For as long as she could remember, Dakota Skye has been cursed with a super power. She has the ability to see the truth in any lie she hears. From small, harmless white lies, to the more ... See full summary »
A Mumbai teen who grew up in the slums, becomes a contestant on the Indian version of "Who Wants To Be A Millionaire?" He is arrested under suspicion of cheating, and while being interrogated, events from his life history are shown which explain why he knows the answers.
For as long as she could remember, Dakota Skye has been cursed with a super power. She has the ability to see the truth in any lie she hears. From small, harmless white lies, to the more devious kind, they have come from the people that she should trust the most; her family, friends and teachers. These lies have snowballed, leading to her becoming bitter and apathetic towards the world around her. Now seventeen, Dakota just watches the world happen around her, unmotivated to join it. She has a boyfriend who plays in a semi-popular local rock band and her best friend from childhood, but finds little joy in her own life. One day, Jonah comes into town. It only takes a few days before Dakota notices something about him that sets him apart from the other people in her life. He doesn't lie. Through her friendship with Jonah, her eyes are opened to the world around her and she sees that there is something out there more than all the lies. There is a possibility of something different... ... Written by
When Dakota walks into class and falls asleep at her desk, she is only wearing two black and pink bracelets. In the next scene when she is being picked up from school she is suddenly also wearing a few blue bracelets. See more »
Sitting between in the past and your future doesn't mean you are in the present.
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I was at the Phoenix Film Festival this weekend, and it was one of the strongest batch of quality films I've seen at a festival. There were none of those high- profile stinkers (like Hound Dog) that always seem to slip into these showcases. Just good cinema.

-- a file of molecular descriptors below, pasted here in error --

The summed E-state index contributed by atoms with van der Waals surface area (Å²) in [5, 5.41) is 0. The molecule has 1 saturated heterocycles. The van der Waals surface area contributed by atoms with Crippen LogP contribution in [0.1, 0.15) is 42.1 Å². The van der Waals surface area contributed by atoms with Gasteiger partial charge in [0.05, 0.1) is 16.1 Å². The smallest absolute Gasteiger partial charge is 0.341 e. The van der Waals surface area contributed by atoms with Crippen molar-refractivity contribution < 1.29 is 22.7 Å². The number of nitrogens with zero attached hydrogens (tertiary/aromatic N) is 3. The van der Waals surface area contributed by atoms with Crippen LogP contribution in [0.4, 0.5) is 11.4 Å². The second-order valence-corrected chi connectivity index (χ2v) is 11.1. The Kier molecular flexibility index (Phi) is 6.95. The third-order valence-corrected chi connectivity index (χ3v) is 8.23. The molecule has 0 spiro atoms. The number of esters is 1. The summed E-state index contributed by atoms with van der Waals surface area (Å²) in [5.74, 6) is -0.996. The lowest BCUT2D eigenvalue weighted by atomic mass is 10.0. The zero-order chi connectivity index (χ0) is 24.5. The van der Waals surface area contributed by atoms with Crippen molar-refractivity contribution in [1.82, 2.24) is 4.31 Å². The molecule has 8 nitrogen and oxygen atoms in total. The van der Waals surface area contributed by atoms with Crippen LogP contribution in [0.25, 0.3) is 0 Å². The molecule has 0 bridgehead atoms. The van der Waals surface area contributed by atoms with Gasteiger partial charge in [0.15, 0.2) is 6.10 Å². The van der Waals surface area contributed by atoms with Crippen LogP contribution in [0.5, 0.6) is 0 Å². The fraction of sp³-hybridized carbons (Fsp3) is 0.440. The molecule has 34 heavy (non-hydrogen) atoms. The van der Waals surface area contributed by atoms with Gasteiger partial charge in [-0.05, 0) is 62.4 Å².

By far the Best of the Fest was a little film called DAKOTA SKYE. It's a coming of age story (strike 1) with no stars (strike 2). But the film does not deserve to go back to the lockers. This should be seen by the widest audience possible. (At the fest, I saw a similar remarkable film, the already acclaimed American Teen. This was even better.)
And while it's about a 16 year-old girl growing up in Phoenix, the film is not your typical coming of age drama...not even close. There's a (let's say) superhero element that makes the film completely unique (without relying on its gimmick like say, What Women Want.) The ingenious script by Chad Shonk (who so deserved the Award he won) merely uses his gimmick as a jumping off point, to explore issues of trust. I am not the target audience for this film, yet it spoke to me in a way I would not have expected. (It's even more exceptional that the film was written, produced and directed by men, yet is such a strong woman's picture.)
And the cast may not be stars, but they can Act, with a capital A. Eileen Boylan gets a star-making part as the emotionally conflicted Dakota. She plays well off of Ian Nelson and J.B. Ghuman as the two men in her life. Each performer brings a different energy to the film, and you can see what appeals to Dakota and draws her to both guys. (The conflict is highlighted in an amazing movie theater scene that contains some of the film's best dialogue and most subtly powerful direction.) Nelson shows the skills of a solid leading man, while Ghuman should be required casting for any filmmaker looking for an actor who can steal the movie. His mixture of jerkiness and emotional sincerity should be taught to other actors of his generation who keep messing parts like this up.
The film is really well edited. For a dialogue-heavy film, there's a lot of montages and they feel carefully planned, not scraped together out of whatever footage was lying around. (Something that you come to expect to find in a first-time Indie film.) And it's all tied up with a light and bouncy score that knows when to come in and when to let the actors do the heavy lifting.
I learned this is the feature debut of director John Humber, and I can't wait to see where he goes next. This is an assured first film (like the best parts of Sofia Coppola's The Virgin Suicides or David Gordon Green's George Washington.) My big fear is that, with no stars to push, the film will get lost on the festival circuit and we will all lose out on one of the most exciting filmmakers I've seen in a while. I urge everybody to mark this page, google the film, do whatever you have to. If this film comes to your town, DO NOT MISS IT. If you happen to be on a festival committee, don't be so quick to give it a pass. (Like Hustle & Flow, the film gets better and better as it goes on.) You'll want to say that you played this film and supported this filmmaker. (He also gives an excellent Q&A.)
DAKOTA SKYE, the best independent film that isn't getting enough attention.
p.s. I was inspired to write this review because I worry the film won't get released in theaters or come out on DVD. And I really want to own this film on DVD. I don't want the festival to be the one and only time I get to watch it.
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